‘I Am Cait’ is an uneasy blend of social justice and reality TV

If you’re a reality TV show personality means that whenever you do anything, cynics will question your integrity or intent. It makes things worse if you attach yourself to a crass enterprise like Keeping Up with the Kardashians. Caitlyn Jenner was caught up in that showbiz mess, but once she came out as trans, it appeared as if things would be different for her: given the excellent interview she had with Diane Sawyer, as well as, her honest interviews since her transitions, expectations for I Am Cait were understandably high. Because of her high profile, advocates would love to see Jenner use her platform to highlight the issues the trans community deals with; and her detractors would assume that I Am Cait would merely be an extension of Keeping Up with the Kardashians.

Judging from the first episode, I Am Cait is a bit of both: Jenner’s clearly sincere about her work as a trans activist, but the show cannot transcend its reality TV trappings. In the episode Jenner films her unveiling to her family members, including Kim Kardashian and Kanye West as well as her mother and two sisters. Jenner also visits the family of Kyler Prescott, a young trans teen who took his life. These scenes show the show at its best, but also exposes the reality TV genre as ghoulish.

When visiting, Jenner’s family – particularly her mother – struggle with her transition. Her mother struggles with her faith and how her conservative ideas may clash with Jenner’s trans identity; it’s also clear how much Mrs. Jenner loves her daughter, even if she continually misgenders Caitlyn throughout the episode. When Jenner’s gender expert shows up to counsel the family on trans issues, she deftly highlights the biblical restrictions on cross-dressing as archaic (though, she fails to point out that Jenner isn’t cross dressing, she’s trans).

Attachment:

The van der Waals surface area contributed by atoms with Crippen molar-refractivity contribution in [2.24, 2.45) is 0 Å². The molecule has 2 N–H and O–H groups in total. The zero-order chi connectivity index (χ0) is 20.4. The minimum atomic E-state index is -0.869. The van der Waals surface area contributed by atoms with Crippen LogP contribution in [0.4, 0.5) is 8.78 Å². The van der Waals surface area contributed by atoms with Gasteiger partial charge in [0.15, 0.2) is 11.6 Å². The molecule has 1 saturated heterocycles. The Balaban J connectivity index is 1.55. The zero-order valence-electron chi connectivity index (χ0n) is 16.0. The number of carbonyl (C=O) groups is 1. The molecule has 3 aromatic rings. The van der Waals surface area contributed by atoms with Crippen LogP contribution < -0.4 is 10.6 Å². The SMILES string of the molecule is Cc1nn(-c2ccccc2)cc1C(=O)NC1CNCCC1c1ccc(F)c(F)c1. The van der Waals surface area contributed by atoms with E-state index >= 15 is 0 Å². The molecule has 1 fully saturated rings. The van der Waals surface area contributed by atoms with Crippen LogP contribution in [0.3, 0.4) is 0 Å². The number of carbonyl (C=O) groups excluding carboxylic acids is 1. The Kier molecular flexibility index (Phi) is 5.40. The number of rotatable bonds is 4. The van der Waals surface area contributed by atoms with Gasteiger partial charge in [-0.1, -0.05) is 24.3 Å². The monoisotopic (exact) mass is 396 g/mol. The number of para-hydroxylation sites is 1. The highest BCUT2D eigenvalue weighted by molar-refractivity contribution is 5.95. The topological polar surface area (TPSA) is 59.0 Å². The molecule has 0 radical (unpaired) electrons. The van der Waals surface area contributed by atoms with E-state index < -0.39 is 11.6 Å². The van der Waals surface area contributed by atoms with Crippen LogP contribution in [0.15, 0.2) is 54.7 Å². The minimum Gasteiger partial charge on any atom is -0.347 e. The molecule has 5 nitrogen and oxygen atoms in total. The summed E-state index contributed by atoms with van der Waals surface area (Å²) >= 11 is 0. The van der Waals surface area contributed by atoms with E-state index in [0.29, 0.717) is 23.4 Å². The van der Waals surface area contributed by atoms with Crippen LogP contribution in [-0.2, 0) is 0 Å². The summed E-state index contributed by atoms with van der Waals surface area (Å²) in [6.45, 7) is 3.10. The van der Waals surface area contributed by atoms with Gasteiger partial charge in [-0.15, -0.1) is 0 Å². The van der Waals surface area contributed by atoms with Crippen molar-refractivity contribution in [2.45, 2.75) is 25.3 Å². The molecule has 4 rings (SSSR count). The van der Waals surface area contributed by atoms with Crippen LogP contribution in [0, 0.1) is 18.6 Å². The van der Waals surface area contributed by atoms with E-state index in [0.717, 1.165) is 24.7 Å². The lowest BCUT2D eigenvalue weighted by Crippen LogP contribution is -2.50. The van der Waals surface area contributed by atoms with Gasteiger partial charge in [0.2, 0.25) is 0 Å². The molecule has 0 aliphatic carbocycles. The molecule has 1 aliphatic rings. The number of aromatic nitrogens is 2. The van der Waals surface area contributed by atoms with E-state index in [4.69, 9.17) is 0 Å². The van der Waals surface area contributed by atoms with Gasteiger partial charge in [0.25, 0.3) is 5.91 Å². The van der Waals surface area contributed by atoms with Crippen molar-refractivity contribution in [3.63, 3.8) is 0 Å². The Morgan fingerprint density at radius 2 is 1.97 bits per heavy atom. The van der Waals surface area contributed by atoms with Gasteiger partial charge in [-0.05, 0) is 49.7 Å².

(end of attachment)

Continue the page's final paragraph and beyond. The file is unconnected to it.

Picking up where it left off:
Some of Jenner’s famous children also show up: Kim Kardashian and her husband, Kanye West appear for a cameo, in which West professes Jenner’s transitions as an act of bravery, before he shows off a pair of shoes that he’s sporting. There is a poignant moment, however, when Jenner shares her disappointment at some of her other children’s estrangement during this time (despite their words of support via social media).

These family scenes are good, though, because they show Jenner as someone who is trying to navigate these still-choppy waters, and make the journey as easy as possible for her loved ones. When a groggy Kylie calls on Face Time Jenner after dental surgery, she lovingly slurs, “you’re pretty,” when a concerned Jenner expresses worry that she would scare her daughter. It’s a touching moment – but a telling one – of how much angst Jenner feels opening up to her family. Though the show’s tone is fairly serious, there are solitary moments of levity, including a hilarious bit in a closet when Jenner and Kardashian giggle over the discovery that Jenner owns a dress exactly like her ex, Kris (they devilishly devise a prank at Kris Jenner’s expense, that would have both Caitlyn and Kris arrive at a place wearing the same dress for a ‘Who wore it best?’)

Still, Jenner’s newly-minted position as the most public trans advocate is problematic because of the wealth and privilege she enjoys. And to her credit, she doesn’t shy away from admitting that few trans women have access to her kind of privilege. She wants to use her fame to further the cause of trans rights – a noble cause, specifically addressing the high rates of suicide among trans teens. It’s unfortunate then, that Jenner drags her cameras and oppressive media presence to the Prescott family, because it feels intrusive. It becomes more uncomfortable when Jenner is invited to join the Prescotts and Kyle’s friends for a balloon release in the teen’s honor. In a moment of grief, it’s difficult to see that Jenner’s presence and the cameras’ presence tend to pull the focus away from Kyle’s story.

And that’s the problem with reality TV. Even at its most edifying, there are still elements of voyeurism and manufactured tension and drama. The editors are careful to be restraint in I Am Cait, but the soft-focus shots of Jenner as well as the musical cues tend to feel manipulative. None of this can be helped, because exploitation is integral to the nature of reality TV. That is why it’s a poor vehicle for social justice – because even when it’s  highlighting important issues like trans rights, it must hew to its rigid formula of gawkerism. Jenner is certainly interested in exploring how to harness the power of television for social betterment, but she’s at the mercy of a genre and industry that is interested in ratings and headlines. I Am Cait is a powerful example of reality TV’s limited capacity for social progress.


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Filed under Celeb, celebrity, commentary, Nonfiction, Television, TV, Writing

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